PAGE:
Back in 1992, Congress enacted the Iraq-Iran Non-Proliferation Act—the first in a long parade of Congressional acts and Presidential executive orders designed to stop Iran’s nuclear ambitions. Reinforced by extensive cooperation from US allies, the most recent measure, the Threat Reduction Act of August 2012, has imposed crippling sanctions on Iran’s banking system and oil exports. Iran’s currency is plunging, inflation is soaring, and the Iranian people are miserable. This ranks among the sternest applications of economic pressure in the past hundred years, visibly exceeded only by sanctions during the two world wars and against Iraq.
From the beginning, US-led sanctions have struck Iran with two prongs: the first is aimed at Iran’s ability to build nuclear weapons; the second is aimed at leadership intentions. Contaminated materials, degraded centrifuges, faulty timers, and computer viruses are among the problems that have disrupted Iran’s nuclear program, widely attributed to sabotage supported by the United States, Israel, and perhaps others. Considering that Iran has talented engineers and scientists and ample cash to buy sensitive materials and recruit foreign technicians, the fact that Iran has now spent 20 years trying but not yet succeeding to join the nuclear club speaks to the success of the first prong. By contrast, India tested its first bomb after 12 years of concentrated effort.
These difficulties, combined with trade and financial sanctions, have yet to alter the intentions of the Iranian leadership, however. President Mahmoud Ahmadinejad’s bellicose rhetoric, stalled negotiations with the permanent five members of the United Nations Security Council plus Germany (the so-called P5+1), and the cat-and-mouse routine with the International Atomic Energy Agency (IAEA) all suggest that Iran remains dedicated to the nuclear goal. Despite extreme hardship, regime change through popular uprising seems highly unlikely. Iranian security forces are well-paid and well-trained, and they easily quelled student uprisings in 1999 and 2003, the election protests of 2009, and the most recent protests over shortages and rising prices caused by the sanctions. Other autocrats have forced their people to endure great economic hardships, yet the leaders, backed by secret police, still retain power—Cuba, North Korea, and Zimbabwe come to mind. In fact, as the sanctions noose tightened, so did the grip of the ruling dictators, thanks to their control over the necessities of daily life.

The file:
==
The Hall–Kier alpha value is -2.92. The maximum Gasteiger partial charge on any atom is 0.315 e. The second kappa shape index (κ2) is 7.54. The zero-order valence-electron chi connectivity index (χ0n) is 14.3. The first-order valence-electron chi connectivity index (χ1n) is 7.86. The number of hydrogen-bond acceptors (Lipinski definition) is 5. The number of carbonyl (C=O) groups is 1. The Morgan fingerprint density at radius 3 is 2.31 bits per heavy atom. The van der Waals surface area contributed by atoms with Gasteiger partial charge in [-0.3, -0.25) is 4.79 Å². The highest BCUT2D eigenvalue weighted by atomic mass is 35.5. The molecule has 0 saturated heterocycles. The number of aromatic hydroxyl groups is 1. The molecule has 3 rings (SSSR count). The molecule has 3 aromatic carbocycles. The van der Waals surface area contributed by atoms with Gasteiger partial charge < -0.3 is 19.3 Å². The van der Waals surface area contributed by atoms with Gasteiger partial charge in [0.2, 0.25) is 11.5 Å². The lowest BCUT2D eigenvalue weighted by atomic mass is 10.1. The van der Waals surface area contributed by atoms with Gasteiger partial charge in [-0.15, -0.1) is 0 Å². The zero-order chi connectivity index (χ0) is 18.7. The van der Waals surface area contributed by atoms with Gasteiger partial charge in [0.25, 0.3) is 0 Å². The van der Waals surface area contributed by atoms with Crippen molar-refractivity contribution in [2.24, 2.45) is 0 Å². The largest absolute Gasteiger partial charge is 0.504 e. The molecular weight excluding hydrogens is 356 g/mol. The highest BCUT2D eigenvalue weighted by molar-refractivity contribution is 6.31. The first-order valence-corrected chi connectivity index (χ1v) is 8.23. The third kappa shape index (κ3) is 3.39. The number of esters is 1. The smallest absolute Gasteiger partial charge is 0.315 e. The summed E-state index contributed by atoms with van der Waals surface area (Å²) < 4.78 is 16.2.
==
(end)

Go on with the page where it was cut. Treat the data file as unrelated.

Change in Iran will probably not come from below, but it might come from above. Without some breakthrough in the nuclear standoff, Iran faces years of economic hardship, which could become more severe if the United States deploys cyber attacks against Iranian financial institutions. To be sure, Iran can gradually create clandestine routes for trade and finance, but the depth of misery—bad as it is now—can easily get worse. This prospect seems to be generating cracks in leadership circles. Supreme Leader Ali Khamenei and his fellow clerics might decide to jettison Ahmadinejad even ahead of elections scheduled for June 2013. Compared to Ahmadinejad, almost any political leader will seem reasonable, and a different president could paint a more acceptable (if still duplicitous) face on Iran’s ambitions. If a new approach were carried out with diplomatic skill, there might be pressure to peel away some of the sanctions, particularly those imposed by Asian importers of Iranian oil like China and India, who have for now agreed to cap their oil purchases to reinforce the Western boycott.
New Iranian leaders might pursue the business of building a bomb, but rely on foreign nuclear experts to check the design and forego an actual test. This is after all what Israel did (perhaps without the foreign expertise), and the Jerusalem approach—building but not testing—could be emulated by Tehran. Another possibility—more to US liking–would be some kind of arrangement to let Iran enrich uranium close to 20 percent, but with inspections in an effort to ensure that Iran is not taking the additional steps to make a weapon.
Where would that leave the United States, Israel, Saudi Arabia, and other deeply concerned countries? Conceivably the standoff scenario of the past decade might last for years: continued but less comprehensive sanctions, with neither rapprochement nor a military strike.